Monday, April 23, 2018

Miriam Schapiro: Femmages and Seamlessness at MAD

We recently returned from several days in New York City. If there is such a thing as flash travel, like flash fiction, that is what we do; we compress our expeditions ("expotitions" if you are Winnie-the-Pooh) into three days, packing in a variety of museums, eateries, odd shops, and so forth. One museum, that had not been on our radar previously, was the Museum of Arts and Design. Like many things in NY, it was a small museum with rich exhibitions. Surface/Depth: The Decorative after Miriam Schapiro was one of four shows that caught our attention and provoked discussion and thought.

In 1975, Schapiro organized the first meeting of the Pattern and Decorative Arts Group, which became a movement. (I wrote previously about Judy Chicago in a post here.) Her work creating self-described "femmages" are the launching point for the exhibit.

I asked my friend Celeste, who had been a student of Schapiro's, if she had any impressions or memories she would like to share. She said:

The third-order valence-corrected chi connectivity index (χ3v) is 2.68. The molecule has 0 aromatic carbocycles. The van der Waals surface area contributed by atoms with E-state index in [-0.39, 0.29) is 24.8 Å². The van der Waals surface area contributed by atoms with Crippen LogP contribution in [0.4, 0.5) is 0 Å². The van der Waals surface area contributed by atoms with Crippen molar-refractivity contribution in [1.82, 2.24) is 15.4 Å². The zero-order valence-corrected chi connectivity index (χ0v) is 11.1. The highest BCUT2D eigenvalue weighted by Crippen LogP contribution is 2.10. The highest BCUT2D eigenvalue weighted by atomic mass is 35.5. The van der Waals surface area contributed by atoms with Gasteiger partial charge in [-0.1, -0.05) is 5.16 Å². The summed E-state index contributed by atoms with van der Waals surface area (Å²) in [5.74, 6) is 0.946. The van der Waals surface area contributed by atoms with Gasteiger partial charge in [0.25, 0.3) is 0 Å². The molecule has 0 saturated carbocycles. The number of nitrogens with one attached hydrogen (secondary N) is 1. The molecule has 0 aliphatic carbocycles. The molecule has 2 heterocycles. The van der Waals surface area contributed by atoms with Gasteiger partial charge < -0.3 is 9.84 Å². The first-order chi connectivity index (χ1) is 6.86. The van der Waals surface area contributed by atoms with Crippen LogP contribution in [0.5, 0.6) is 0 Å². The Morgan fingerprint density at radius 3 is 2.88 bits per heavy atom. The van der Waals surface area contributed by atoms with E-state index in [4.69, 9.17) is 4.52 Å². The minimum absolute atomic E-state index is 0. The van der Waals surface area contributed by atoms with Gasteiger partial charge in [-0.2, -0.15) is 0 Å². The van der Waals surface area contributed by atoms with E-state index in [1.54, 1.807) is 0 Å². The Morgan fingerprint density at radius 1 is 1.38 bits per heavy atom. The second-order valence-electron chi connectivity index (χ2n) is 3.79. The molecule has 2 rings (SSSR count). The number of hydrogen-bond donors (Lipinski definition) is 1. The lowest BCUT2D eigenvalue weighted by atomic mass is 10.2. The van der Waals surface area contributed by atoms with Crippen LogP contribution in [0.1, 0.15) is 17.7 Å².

"Miriam Schapiro taught courses at UCSD before and just after her collaboration with [Judy] Chicago on WomanhouseWhat I remember most vividly was that she revitalized my childhood love of cut'n'paste with a method she called FemmageShe got our class engaged in feminist issues and using stereotypical 'feminine' materials like sensuous, gypsy-patterned fabrics, crochet and lace bits and girly 'things': objects that women are associated with, even now, like lipsticks and their embroidered cases, mirrored cosmetic cases, and even women's undergarments as potential bricolage materials to combine and paint over.  As a young woman from New England who only knew about the existence of two or three women artists at that point (Cassatt, O'Keeffe, and Rosa Bonheur) this was radical and heady stuff. I owe her and her student, Suzanne Lacy, whose work Mimi evoked in lecture, a lot."